John and I returned to Lake Atitlán.  It appeared as though Greg had left his spot and returned to the lake.  Our guide did not speak English but he was on the phone and it sounded as though Greg had taken the boat back across the lake to the hotel.  When we arrived at the boat Greg was not there and the captain assured us in Spanish that Greg was not at the hotel either.  Where was Greg?

coffee cherries
coffee cherries

John and the guide decided to go back up to find Greg while I stayed at the dock in case he showed up.  After several hours Greg turned up with John and the guide.  All was well and Greg was even chipper after sleeping all day.  The wind on the lake was intense and our crossing was not easy, but it was scenic.

reunited
reunited
Atitlan and Toliman
Atitlan and Toliman

January 30 - Volcán Acatenango - 13,041'

Acatenango, the mountain which recently claimed 6 lives, and our last peak in Guatemala.  Our guide for the day was a 14 year old machete wielding boy.  He carried a sleeping bag as a precaution and I carried my down coat.  It was forecasted to be unusually cold again.  We ascended through dense jungle on a good trail.  There were numerous small shelters at designated rest areas.

minor trail erosion
minor trail erosion

We passed a small sub-peak and began ascending loose scree along the edge of a large crater.  Again we bypassed the summit and went to a place where we could fully view Volcán de Fuego which is active and connected to Acatenango.  We were hoping for another small eruption, but this time no dice.  After awhile we gave up and traversed a large bowl over to the summit.  Volcán de Agua was visible across the valley to the east.

the crater
the crater
Fuego
Fuego
Agua
Agua

Greg and John told me to look over there.  Volcán de Fuego was erupting, slightly.  Wow.  We descended, this time on the far side of the crater.  Our guide killed a small lizard with his machete and Greg scolded him.  He was a nice kid.  Perhaps he was trying to impress us that he was not afraid of Diego, a mythological spirit of the mountain who punishes people who are mean to animals or plants.

a minor eruption
a minor eruption
Acatenango summit
Acatenango summit
our machete wielding 14 year old guide
our machete wielding 14 year old guide
descending
descending

Video report:

Continue to Part 3

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Brushbuffalo
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PostThu Feb 09, 2017 7:06 pm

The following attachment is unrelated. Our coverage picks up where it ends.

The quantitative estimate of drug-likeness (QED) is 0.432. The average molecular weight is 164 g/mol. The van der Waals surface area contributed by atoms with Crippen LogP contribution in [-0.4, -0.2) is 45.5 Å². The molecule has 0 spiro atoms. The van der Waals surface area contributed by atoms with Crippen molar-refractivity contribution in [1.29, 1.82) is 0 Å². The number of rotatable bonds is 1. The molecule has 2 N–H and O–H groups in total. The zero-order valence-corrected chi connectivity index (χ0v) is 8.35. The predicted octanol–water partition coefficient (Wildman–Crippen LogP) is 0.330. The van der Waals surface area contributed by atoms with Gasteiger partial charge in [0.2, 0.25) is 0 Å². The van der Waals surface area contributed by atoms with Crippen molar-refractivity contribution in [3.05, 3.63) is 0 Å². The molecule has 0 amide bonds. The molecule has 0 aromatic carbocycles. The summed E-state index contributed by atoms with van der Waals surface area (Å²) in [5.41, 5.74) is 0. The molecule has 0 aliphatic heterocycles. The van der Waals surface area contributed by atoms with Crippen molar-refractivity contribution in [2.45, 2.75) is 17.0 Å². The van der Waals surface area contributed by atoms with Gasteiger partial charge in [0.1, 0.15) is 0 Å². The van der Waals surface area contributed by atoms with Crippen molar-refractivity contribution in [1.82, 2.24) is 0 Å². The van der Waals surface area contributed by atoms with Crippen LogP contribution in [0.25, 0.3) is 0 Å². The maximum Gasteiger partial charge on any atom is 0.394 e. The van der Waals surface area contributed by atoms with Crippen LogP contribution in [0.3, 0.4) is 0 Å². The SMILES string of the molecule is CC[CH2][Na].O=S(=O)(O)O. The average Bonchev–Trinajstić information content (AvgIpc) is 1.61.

Vulcan Pacayo-  pushing the edge a bit too far for another summit?

Judgment vs. desire= mental battle

Who among of us hasn't crossed the line a time or two, or more? rolleyes.gif
I had, until I made a conscious decision to become an old climber rather than a too-bold climber.

Careful out there, Gimp!  up.gif

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Passing rocks and trees like they were standing still
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Gimpilator
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Gimpilator
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PostFri Feb 10, 2017 7:52 am 
Absolutely right Doug.  It was idiotic.  I could have written the story differently to make my choices look better, but I decided not to hide the facts.  I have no intention to ever get that close to volcanic activity again.

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Brushbuffalo
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PostFri Feb 10, 2017 8:04 am 
Gimpilator wrote:
decided not to hide the facts.  I have no intention to ever get that close to volcanic activity again.

Thanks for your candor, Adam. up.gif

Having said what I did about judgment vs. desire and all that, I have to admit that what you did at Pacaya must have been tremendously stimulating in the doing,  and  mind-blowing to the max upon reflection afterwards!

However, I want to offer up some amateur psychology.

Negative-event feedback (doing something with high risk but surviving) tends to cause us to minimize our perception of risk because nothing seriously bad happened.  The next time a similar scenario becomes easier to plunge into, even easier the next time, then finally  eek.gif ...BOOM!

Risk = "probability of an occurrence" times "consequences of the occurrence"

It isn't the objective assessment of risk but rather the subjective perception of risk that changes. Statisticians, scientists, and insurance execs. tend to be good at assessment  (objectively based), while most of us are better at perception with its subjective basis.

Am I advocating, then, just to stay inside to minimize risk?
Hardly. People keel over on their sofas and die all the time while watching TV and subconsciously "being safe."
Besides, virtually everyone who participates in NWHIKERS forum would probably die of sheer boredom if we were so totally paranoid  to the point of never taking any chances "out there."

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puzzlr
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puzzlr
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PostSat Feb 11, 2017 5:53 pm 
It's really fun to read this report because I was in Guatemala at the same time you were, but our schedules didn't allow our paths to cross, even though we tried to make it work.

My wife and I spent a week around Lake Atitlan with a church group building outhouses and vented stoves on a Habitat for Humanity organized trip. I highly recommend this kind of trip if you want to feel like you're doing something meaningful beyond feeling disgruntled at misguided immigration policies. If you don't want people immigrating here, do something to help make their lives more bearable!
Work on outhouse #1